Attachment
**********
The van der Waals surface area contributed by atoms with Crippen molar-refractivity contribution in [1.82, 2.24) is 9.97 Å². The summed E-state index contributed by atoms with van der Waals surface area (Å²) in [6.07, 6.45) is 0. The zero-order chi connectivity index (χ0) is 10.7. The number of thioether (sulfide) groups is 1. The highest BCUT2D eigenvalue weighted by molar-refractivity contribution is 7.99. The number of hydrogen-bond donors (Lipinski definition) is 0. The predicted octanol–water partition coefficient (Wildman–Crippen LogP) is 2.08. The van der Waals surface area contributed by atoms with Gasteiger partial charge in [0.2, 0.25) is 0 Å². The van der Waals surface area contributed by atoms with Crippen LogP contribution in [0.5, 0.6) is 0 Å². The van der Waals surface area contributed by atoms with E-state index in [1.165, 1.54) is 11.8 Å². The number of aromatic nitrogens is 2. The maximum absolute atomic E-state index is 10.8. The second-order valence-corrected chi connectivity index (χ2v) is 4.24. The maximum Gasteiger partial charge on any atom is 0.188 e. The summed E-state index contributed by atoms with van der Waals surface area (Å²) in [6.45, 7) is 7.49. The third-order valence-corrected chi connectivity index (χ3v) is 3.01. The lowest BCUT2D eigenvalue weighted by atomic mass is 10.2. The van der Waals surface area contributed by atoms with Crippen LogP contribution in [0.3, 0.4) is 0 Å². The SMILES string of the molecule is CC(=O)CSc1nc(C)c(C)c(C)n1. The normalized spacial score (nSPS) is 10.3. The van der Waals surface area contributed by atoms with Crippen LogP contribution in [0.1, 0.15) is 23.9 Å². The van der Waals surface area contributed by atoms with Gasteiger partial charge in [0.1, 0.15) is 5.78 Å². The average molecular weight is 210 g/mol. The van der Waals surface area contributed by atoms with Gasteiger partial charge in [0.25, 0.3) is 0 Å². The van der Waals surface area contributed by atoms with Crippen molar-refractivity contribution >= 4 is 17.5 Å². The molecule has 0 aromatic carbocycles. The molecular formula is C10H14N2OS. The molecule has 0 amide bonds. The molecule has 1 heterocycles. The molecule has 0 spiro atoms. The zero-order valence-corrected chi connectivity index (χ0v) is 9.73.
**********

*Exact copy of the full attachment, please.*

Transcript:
The van der Waals surface area contributed by atoms with Crippen molar-refractivity contribution in [1.82, 2.24) is 9.97 Å². The summed E-state index contributed by atoms with van der Waals surface area (Å²) in [6.07, 6.45) is 0. The zero-order chi connectivity index (χ0) is 10.7. The number of thioether (sulfide) groups is 1. The highest BCUT2D eigenvalue weighted by molar-refractivity contribution is 7.99. The number of hydrogen-bond donors (Lipinski definition) is 0. The predicted octanol–water partition coefficient (Wildman–Crippen LogP) is 2.08. The van der Waals surface area contributed by atoms with Gasteiger partial charge in [0.2, 0.25) is 0 Å². The van der Waals surface area contributed by atoms with Crippen LogP contribution in [0.5, 0.6) is 0 Å². The van der Waals surface area contributed by atoms with E-state index in [1.165, 1.54) is 11.8 Å². The number of aromatic nitrogens is 2. The maximum absolute atomic E-state index is 10.8. The second-order valence-corrected chi connectivity index (χ2v) is 4.24. The maximum Gasteiger partial charge on any atom is 0.188 e. The summed E-state index contributed by atoms with van der Waals surface area (Å²) in [6.45, 7) is 7.49. The third-order valence-corrected chi connectivity index (χ3v) is 3.01. The lowest BCUT2D eigenvalue weighted by atomic mass is 10.2. The van der Waals surface area contributed by atoms with Crippen LogP contribution in [0.3, 0.4) is 0 Å². The SMILES string of the molecule is CC(=O)CSc1nc(C)c(C)c(C)n1. The normalized spacial score (nSPS) is 10.3. The van der Waals surface area contributed by atoms with Crippen LogP contribution in [0.1, 0.15) is 23.9 Å². The van der Waals surface area contributed by atoms with Gasteiger partial charge in [0.1, 0.15) is 5.78 Å². The average molecular weight is 210 g/mol. The van der Waals surface area contributed by atoms with Gasteiger partial charge in [0.25, 0.3) is 0 Å². The van der Waals surface area contributed by atoms with Crippen molar-refractivity contribution >= 4 is 17.5 Å². The molecule has 0 aromatic carbocycles. The molecular formula is C10H14N2OS. The molecule has 0 amide bonds. The molecule has 1 heterocycles. The molecule has 0 spiro atoms. The zero-order valence-corrected chi connectivity index (χ0v) is 9.73.